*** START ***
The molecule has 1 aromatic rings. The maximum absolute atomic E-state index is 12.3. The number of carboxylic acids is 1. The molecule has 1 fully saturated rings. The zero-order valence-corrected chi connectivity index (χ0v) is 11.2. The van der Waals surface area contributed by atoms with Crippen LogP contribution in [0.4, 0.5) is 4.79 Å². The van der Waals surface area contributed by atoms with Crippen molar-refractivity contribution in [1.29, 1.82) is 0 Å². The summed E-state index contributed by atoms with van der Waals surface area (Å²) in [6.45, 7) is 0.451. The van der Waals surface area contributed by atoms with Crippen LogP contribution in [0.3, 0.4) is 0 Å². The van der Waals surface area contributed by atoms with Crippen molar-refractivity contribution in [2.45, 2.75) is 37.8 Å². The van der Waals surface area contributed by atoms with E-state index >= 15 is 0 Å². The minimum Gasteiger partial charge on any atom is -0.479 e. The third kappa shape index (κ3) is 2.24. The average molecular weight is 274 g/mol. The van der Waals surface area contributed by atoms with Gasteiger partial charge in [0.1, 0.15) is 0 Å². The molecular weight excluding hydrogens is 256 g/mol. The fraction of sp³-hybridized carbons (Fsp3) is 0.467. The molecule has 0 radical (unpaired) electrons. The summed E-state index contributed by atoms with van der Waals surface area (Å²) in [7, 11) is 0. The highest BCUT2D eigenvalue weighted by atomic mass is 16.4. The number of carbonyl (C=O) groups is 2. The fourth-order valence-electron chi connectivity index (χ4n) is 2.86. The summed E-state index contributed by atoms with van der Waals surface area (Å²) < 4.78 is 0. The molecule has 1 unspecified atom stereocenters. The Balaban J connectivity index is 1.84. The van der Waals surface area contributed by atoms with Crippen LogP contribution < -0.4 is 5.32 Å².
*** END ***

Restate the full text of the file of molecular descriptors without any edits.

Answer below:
The molecule has 1 aromatic rings. The maximum absolute atomic E-state index is 12.3. The number of carboxylic acids is 1. The molecule has 1 fully saturated rings. The zero-order valence-corrected chi connectivity index (χ0v) is 11.2. The van der Waals surface area contributed by atoms with Crippen LogP contribution in [0.4, 0.5) is 4.79 Å². The van der Waals surface area contributed by atoms with Crippen molar-refractivity contribution in [1.29, 1.82) is 0 Å². The summed E-state index contributed by atoms with van der Waals surface area (Å²) in [6.45, 7) is 0.451. The van der Waals surface area contributed by atoms with Crippen LogP contribution in [0.3, 0.4) is 0 Å². The van der Waals surface area contributed by atoms with Crippen molar-refractivity contribution in [2.45, 2.75) is 37.8 Å². The van der Waals surface area contributed by atoms with E-state index >= 15 is 0 Å². The minimum Gasteiger partial charge on any atom is -0.479 e. The third kappa shape index (κ3) is 2.24. The average molecular weight is 274 g/mol. The van der Waals surface area contributed by atoms with Gasteiger partial charge in [0.1, 0.15) is 0 Å². The molecular weight excluding hydrogens is 256 g/mol. The fraction of sp³-hybridized carbons (Fsp3) is 0.467. The molecule has 0 radical (unpaired) electrons. The summed E-state index contributed by atoms with van der Waals surface area (Å²) in [7, 11) is 0. The highest BCUT2D eigenvalue weighted by atomic mass is 16.4. The number of carbonyl (C=O) groups is 2. The fourth-order valence-electron chi connectivity index (χ4n) is 2.86. The summed E-state index contributed by atoms with van der Waals surface area (Å²) < 4.78 is 0. The molecule has 1 unspecified atom stereocenters. The Balaban J connectivity index is 1.84. The van der Waals surface area contributed by atoms with Crippen LogP contribution < -0.4 is 5.32 Å².